“The Voters Finally Get Their Say” [Peggy Noonan, Wall Street Journal]. “Democrats on the ground are making a mistake in not rebelling against the inevitability of Joe Biden. He’s no longer up to the job, the vice president never was, and this doesn’t go under the heading National Security Secret Number 379, everybody knows. The problem isn’t the Biden campaign, however lame it may or may not be. It isn’t that the president’s most important advisers are in the White House, not the campaign. It’s him, and it’s not only his age… we have a president who, in an election year, has no way of communicating effectively, in person, with the American people…. Republicans similarly shouldn’t accept the inevitability of Donald Trump. On the debate stage Wednesday Nikki Haley and Ron DeSantis were the Bickersons, and seemed smaller. … More seriously—most seriously—deep down a lot of hard-core Trump supporters, and many not so hard-core, think it’s all over. They love America truly and deeply but think the glue that held us together is gone….. [T]hey figure if we’re at the end times, he’s the perfect end-times president, a guy who goes boom…. Ron DeSantis or Nikki Haley would come in with the whoosh of the new, aim at conservative legislation, know how to use the levers of power, and get things done. Mr. Trump would come in a lame duck (provided he accepts Constitutional proscriptions), do his crazy-man antics, say his crazy-man things, and proceed with a mad blunderer’s imitation of sophistication. If your intention is to stand and fight and make things better he’d be the least effective choice.” • When Nooners decides to stick the shiv in, she makes MoDo look like Pollyanna. (I left out the juiciest bits to capture the main theses.)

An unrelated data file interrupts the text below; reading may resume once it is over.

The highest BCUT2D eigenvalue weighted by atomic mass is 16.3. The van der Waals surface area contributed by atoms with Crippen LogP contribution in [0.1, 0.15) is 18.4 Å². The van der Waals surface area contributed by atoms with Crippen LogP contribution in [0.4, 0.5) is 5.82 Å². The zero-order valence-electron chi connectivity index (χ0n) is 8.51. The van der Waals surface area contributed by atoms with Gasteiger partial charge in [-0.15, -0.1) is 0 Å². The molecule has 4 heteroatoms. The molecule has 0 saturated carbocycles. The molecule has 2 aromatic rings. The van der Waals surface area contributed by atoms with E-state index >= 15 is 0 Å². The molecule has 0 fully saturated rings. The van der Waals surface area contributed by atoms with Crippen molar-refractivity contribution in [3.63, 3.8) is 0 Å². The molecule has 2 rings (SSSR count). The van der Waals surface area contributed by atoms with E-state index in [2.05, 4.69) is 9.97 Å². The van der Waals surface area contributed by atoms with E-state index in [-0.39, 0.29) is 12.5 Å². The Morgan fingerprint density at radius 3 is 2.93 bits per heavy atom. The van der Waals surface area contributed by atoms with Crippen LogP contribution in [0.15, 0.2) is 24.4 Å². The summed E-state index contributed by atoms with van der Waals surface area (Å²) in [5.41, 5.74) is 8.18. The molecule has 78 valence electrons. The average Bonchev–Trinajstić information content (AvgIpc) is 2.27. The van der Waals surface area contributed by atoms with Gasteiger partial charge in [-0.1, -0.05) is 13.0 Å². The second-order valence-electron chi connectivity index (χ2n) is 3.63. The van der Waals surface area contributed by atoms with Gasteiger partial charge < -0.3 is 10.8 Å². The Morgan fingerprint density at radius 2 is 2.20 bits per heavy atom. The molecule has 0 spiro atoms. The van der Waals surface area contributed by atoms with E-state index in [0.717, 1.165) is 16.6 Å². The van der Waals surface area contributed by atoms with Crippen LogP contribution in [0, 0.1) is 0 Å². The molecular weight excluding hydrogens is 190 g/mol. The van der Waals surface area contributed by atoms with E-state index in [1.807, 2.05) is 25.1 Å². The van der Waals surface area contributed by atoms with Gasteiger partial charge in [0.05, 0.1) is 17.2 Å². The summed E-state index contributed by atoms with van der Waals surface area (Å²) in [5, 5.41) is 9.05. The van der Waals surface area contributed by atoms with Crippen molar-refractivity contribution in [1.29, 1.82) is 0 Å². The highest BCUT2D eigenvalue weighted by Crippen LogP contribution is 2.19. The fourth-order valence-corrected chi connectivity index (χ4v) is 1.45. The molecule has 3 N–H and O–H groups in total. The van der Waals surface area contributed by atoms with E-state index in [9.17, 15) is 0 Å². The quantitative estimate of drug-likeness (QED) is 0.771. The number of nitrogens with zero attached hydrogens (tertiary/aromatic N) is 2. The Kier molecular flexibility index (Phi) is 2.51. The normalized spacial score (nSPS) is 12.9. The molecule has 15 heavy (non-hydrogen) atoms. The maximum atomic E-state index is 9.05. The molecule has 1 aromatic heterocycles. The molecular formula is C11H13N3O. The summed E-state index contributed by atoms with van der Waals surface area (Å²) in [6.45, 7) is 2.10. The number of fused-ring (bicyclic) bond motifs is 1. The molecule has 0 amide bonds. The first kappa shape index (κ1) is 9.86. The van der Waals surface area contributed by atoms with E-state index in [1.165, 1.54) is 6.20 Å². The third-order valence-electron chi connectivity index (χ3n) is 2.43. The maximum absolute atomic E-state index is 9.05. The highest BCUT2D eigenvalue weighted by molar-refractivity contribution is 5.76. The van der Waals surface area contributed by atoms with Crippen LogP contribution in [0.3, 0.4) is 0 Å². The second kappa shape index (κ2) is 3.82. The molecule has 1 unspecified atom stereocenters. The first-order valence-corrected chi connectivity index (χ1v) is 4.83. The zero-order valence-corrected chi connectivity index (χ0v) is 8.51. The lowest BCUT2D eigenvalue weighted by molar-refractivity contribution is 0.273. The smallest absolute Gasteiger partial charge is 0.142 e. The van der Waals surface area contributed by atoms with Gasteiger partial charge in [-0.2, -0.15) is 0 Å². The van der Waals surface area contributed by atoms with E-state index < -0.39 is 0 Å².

* * *

“What America’s Relocation Boom Means for Election 2024” [Bloomberg]. Handy chart:

Republican Funhouse

“In rare move top Republicans back Biden’s airstrikes on Houthi rebels in Yemen: ‘overdue but welcome'” [FOX]. “Even rank-and-file Republicans have been issuing cautious and rare praise for the move. Rep. John James, R-Mich., a military combat veteran who served in Iraq, told Fox News Digital, ‘The Houthis are a terrorist organization. They have been striking at U.S. military personnel since late last year and must be destroyed.'” • Real men go to Teheran….